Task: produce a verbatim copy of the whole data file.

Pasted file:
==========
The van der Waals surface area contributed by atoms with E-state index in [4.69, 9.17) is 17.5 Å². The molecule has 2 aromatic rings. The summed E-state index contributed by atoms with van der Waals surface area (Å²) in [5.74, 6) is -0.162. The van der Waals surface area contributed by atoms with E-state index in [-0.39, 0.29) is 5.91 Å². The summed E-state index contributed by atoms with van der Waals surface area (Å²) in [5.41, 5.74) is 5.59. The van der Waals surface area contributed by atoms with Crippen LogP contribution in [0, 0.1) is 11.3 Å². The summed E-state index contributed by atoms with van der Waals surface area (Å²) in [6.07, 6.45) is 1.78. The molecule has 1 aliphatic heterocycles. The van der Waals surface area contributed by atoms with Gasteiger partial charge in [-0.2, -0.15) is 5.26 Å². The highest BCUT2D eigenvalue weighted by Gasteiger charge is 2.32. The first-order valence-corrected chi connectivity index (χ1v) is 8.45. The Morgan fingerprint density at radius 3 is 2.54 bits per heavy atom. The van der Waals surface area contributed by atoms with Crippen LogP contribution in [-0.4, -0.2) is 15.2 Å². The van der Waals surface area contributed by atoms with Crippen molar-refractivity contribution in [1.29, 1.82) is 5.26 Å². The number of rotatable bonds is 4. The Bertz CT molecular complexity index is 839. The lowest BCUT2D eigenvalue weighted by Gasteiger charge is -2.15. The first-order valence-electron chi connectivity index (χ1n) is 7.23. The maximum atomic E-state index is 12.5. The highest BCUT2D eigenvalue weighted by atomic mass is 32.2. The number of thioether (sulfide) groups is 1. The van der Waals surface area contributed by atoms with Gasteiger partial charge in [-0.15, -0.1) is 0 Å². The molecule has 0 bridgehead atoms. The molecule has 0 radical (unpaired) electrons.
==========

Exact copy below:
The van der Waals surface area contributed by atoms with E-state index in [4.69, 9.17) is 17.5 Å². The molecule has 2 aromatic rings. The summed E-state index contributed by atoms with van der Waals surface area (Å²) in [5.74, 6) is -0.162. The van der Waals surface area contributed by atoms with E-state index in [-0.39, 0.29) is 5.91 Å². The summed E-state index contributed by atoms with van der Waals surface area (Å²) in [5.41, 5.74) is 5.59. The van der Waals surface area contributed by atoms with Crippen LogP contribution in [0, 0.1) is 11.3 Å². The summed E-state index contributed by atoms with van der Waals surface area (Å²) in [6.07, 6.45) is 1.78. The molecule has 1 aliphatic heterocycles. The van der Waals surface area contributed by atoms with Gasteiger partial charge in [-0.2, -0.15) is 5.26 Å². The highest BCUT2D eigenvalue weighted by Gasteiger charge is 2.32. The first-order valence-corrected chi connectivity index (χ1v) is 8.45. The Morgan fingerprint density at radius 3 is 2.54 bits per heavy atom. The van der Waals surface area contributed by atoms with Crippen LogP contribution in [-0.4, -0.2) is 15.2 Å². The van der Waals surface area contributed by atoms with Crippen molar-refractivity contribution in [1.29, 1.82) is 5.26 Å². The number of rotatable bonds is 4. The Bertz CT molecular complexity index is 839. The lowest BCUT2D eigenvalue weighted by Gasteiger charge is -2.15. The first-order valence-electron chi connectivity index (χ1n) is 7.23. The maximum atomic E-state index is 12.5. The highest BCUT2D eigenvalue weighted by atomic mass is 32.2. The number of thioether (sulfide) groups is 1. The van der Waals surface area contributed by atoms with Gasteiger partial charge in [-0.15, -0.1) is 0 Å². The molecule has 0 bridgehead atoms. The molecule has 0 radical (unpaired) electrons.